I have known several friends who have died, as you say, through suicide. I think of it as being killed by depression, the same way we say "the cancer got her finally". We always hope for a cure but I consider that it is for some of us a chronic condition with regression and reoccurrences. I stay on guard at all times for signs and symptoms of its return. It has a mortality rate higher than many cancers.
I am glad that my husband feels more comfortable with my risk of suicide. I am always aware that it lurks in some deep synapses in the back of my brain and remains a true risk. My last occasion when it reared its ugly head as a reasonable option was about 4 years ago. I have lived with it and survived it so long that I have, as a gift, the knowledge that I can survive and that it is worth holding on for a while to have relief finally come. I am aware that sometime it may not come and that I will lose my strength to fight.
My doctor considers it a psychosis. Maybe it is. At the time, my interpretation of my life feels as completely true and real as it does right now as I type this. It IS real. My brain is recognizing those synapses as being as legitimate as when I hear the TV or see my dog jumping. If I feel in danger from someone chasing me, I have to run and shout for help. This feels as real as that would, as real as a nightmare does while one is in it. Sometimes, at its depths, just like in a nightmare, it is an impression that "this isn't real", there might be some other truth. But it is like, I think, the panic one feels being held underwater as a joke. At some point, your body and brain take over, and almost uncontrollable panic comes. The need to "survive", to get out of the situation, to get air, becomes overwhelming. But in this case, getting air or finding relief becomes surviving the situation by dying. Gasping for air underwater, one dies. In a strange way, suicide is an overwhelming fight response which most people who haven't been there interpret as a flight response. We're not "chickening out". It becomes the only way to survive intact.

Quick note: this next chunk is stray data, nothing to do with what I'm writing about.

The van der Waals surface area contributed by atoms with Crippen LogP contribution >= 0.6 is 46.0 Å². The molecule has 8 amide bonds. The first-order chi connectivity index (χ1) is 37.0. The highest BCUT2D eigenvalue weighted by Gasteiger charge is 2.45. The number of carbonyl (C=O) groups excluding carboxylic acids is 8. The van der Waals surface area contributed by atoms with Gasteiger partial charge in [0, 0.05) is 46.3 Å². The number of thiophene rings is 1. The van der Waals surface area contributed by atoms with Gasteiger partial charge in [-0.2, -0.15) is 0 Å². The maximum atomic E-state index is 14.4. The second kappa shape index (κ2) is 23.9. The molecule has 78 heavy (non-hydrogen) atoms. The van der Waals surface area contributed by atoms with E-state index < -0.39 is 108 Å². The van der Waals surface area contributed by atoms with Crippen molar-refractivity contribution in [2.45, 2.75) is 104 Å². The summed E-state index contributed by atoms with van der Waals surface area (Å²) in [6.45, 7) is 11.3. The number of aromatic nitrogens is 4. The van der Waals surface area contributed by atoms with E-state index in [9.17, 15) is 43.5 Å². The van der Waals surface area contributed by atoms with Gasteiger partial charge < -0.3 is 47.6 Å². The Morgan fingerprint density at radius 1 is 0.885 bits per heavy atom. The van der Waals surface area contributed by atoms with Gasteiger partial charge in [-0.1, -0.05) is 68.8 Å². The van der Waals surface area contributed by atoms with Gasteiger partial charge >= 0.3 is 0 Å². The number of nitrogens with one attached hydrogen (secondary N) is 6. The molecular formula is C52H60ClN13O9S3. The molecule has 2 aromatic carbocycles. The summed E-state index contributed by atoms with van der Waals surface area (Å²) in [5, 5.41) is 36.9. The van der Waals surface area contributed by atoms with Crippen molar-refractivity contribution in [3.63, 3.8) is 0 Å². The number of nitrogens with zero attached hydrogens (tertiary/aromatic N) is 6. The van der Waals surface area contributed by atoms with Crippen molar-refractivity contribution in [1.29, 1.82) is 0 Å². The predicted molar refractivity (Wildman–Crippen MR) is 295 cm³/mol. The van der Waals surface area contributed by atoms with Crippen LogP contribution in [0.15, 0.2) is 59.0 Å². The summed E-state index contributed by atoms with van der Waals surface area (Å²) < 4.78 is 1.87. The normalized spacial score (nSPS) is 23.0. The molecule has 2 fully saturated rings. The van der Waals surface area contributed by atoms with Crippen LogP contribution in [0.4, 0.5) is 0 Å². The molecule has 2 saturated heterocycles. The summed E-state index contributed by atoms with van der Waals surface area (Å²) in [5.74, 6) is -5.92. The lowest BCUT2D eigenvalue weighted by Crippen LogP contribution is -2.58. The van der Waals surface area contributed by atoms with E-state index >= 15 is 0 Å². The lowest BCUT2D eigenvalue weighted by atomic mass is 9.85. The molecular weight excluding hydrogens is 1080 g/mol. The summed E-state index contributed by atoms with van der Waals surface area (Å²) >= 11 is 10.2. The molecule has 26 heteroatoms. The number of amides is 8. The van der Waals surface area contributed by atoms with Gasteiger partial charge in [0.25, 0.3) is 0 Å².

Your son Keith is a survivor; he fought for his identity in the only way he knew how at the time. And, in the same way that at the time one is struggling for the surface and gasping for air, you could not be on his mind then. It had nothing to do with you, what you could have done, ever did, or might do. In fact, at times, it seems true to the sufferers that we are saving those we love best from having to live with the torture of our disease, with the hurt we may cause them. We are saving them. Letting them go on with their lives. Freeing them from us. I know that it makes absolutely no sense to the well, but it honestly does to us at the time.
It takes a great deal of courage, love, and strength to suicide. Don't ever think of Keith as weak. Sometimes the easier way is just to do nothing, to live in despair forever. We all know people like that, who seem to be determined to be miserable and to make everyone miserable around them. We are people who have known happiness, who have felt loved and valued, who recognize that life can be good. The despair comes from a belief, a bio chemically induced "trip", that it can never be so again. Depression kills. It robs of us of the ability to love ourselves enough to live; to think logically; to interpret the world correctly.